If there hadn’t been women we’d still be squatting in a cave eating raw meat, because we made civilization in order to impress our girlfriends. Orson Welles
All fall in!
Lined up and ready for dinner!!!
This lot arrived compliments of our generous neighbour… who just happens to be a lobster fisherman. A happy surprise phone call on a Sunday morning!
They were deliciously fresh, of course. But. Still. I can help but wonder just how hungry must the first person to eat a lobster have been …. (it’s a perennial question for me.). There’s a lot of amour on those “sea bugs”.
WPC – Order
I realize that cities and towns the world over usher in the last weeks before Christmas with a ceremony that often includes the lighting of a tree.
And it’s no different in Lunenburg.
Or maybe it is.
As the self-proclaimed “Balsam Fir Capital of the World”, Lunenburg County takes Christmas trees very seriously. It follows that the town would sport a real beauty. And everyone wants in on the action. So a lovely “festival of trees” cluster around the official tree – individuals, families, and organizations sponsor the trees. There must be a hundred trees there this year (I didn’t count them).
Several hundred people gathered last night to witness the lighting of these trees. There was such a lovely feeling in the group.
People reunited with old friends, made new ones, enjoyed treats from the outdoor market and sang carols. I was lucky enough to stand next to a friend and former music teacher who has the most beautiful soprano voice. (Naturally, I lip-synced).
Children laughed and ran round with their friends – dogs barked. It was a joyful scene.
Then. The moment came for the countdown to flicking the switch and light trees. A hush. 10, 9, 8 … 3, 2, 1!! A communal gasp! And the perfect finish as the Kinderchoir sang a German Carol.
And that, my friends, is a little bit of Lunenburg magic.
(Apologies for the poor photo quality – caught up in the moment)
The edge of the roof on St John’s Anglican Church, Lunenburg, Nova Scotia.
Some of you may remember that this lovely lady suffered a devastating fire onHallowe’en night, 2001. This site has been a place of worship ever since the Town of Lunenburg was settled in 1753. It would have been an easy decision to tear down what remained, and build a spanking new church in its place. So, it is a great credit to the community (of the church, the town, the province and the country) that the decision was taken to do the right thing – not the easy thing. Instead, a massive and completely sympathetic restoration was undertaken and completed in 2005.
And here she stands. Lovely on a foggy September evening.
The world is full of people who have never, since childhood, met an open doorway with an open mind. – E. B. White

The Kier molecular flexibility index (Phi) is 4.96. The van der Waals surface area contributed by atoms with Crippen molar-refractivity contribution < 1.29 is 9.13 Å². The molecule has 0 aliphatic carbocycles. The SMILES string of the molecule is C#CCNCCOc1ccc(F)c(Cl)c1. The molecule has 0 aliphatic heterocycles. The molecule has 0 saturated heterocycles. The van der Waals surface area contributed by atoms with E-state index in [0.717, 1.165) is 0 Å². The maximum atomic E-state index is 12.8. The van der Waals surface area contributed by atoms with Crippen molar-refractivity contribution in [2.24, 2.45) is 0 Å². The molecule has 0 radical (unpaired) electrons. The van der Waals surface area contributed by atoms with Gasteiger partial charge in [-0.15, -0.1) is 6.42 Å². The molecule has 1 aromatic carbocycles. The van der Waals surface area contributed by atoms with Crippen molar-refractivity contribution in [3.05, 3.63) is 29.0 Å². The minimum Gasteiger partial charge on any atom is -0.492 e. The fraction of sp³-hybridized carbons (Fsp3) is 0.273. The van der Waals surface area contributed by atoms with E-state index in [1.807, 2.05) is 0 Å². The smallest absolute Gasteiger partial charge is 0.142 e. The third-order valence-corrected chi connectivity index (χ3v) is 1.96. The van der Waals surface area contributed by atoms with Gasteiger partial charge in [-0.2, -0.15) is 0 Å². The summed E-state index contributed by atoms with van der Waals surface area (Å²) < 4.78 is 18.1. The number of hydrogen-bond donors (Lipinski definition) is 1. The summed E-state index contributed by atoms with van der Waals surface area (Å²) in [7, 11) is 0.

This doorway frames in invitation to enter into this peaceful garden room and recharge. It belongs to the bright, new star of the vibrant Lunenburg coffee shop scene: No 9, Montegue Street.
Later this month the Lunenburg Foundry (est 1891) plans to demolish the Old Machine Shop building (which dates from 1907).
This is the building in which items cast at the foundry were machined and the patterns for casting were created in wood. And here, too, the Atlantic brand make-and-break engine was designed and built. These engines were sold world-wide.
This building has witnessed the rise and fall of the Grand Banks fishing schooner, the end of the age of sail as well as both world wars. With it goes a a significant piece of Lunenburg’s, Nova Scotia’s and Canada’s built history.
And here are just a few of the patterns that were offered up for sale last weekend in advance of the demolition.
I think these were specifically parts for the Little Cod wood stove. My grandfather had one of these sweet little stoves on his schooner. Seems an unlikely combination: a wood burning stove aboard a wooden schooner.
Linked to Norm’s Thursday Doors.
This scene is part of my morning commute. This beautiful Lunenburg Dory greets me in the morning and again in the afternoon.
Now, I am not a morning person. Slow to rise, and constantly underestimating the time it takes to get out the door generally makes for a rushed, and frazzled drive to work. I have always been that way.
When I see scenes like this one, where the water is calmand the morning light is perfect, I regret not having the time for a photo. No time to stop.
But on this particular morning (last Wednesday) I couldn’t resist. I could not. I pulled over, hauled out my phone, quickly snapped the shot, then rushed off. Not a second to spare to check the photo.
Later, however, when I caught my breath, I was glad I stole the moment. Maybe, tomorrow I’ll get up a bit earlier 😉 .
WPC – spare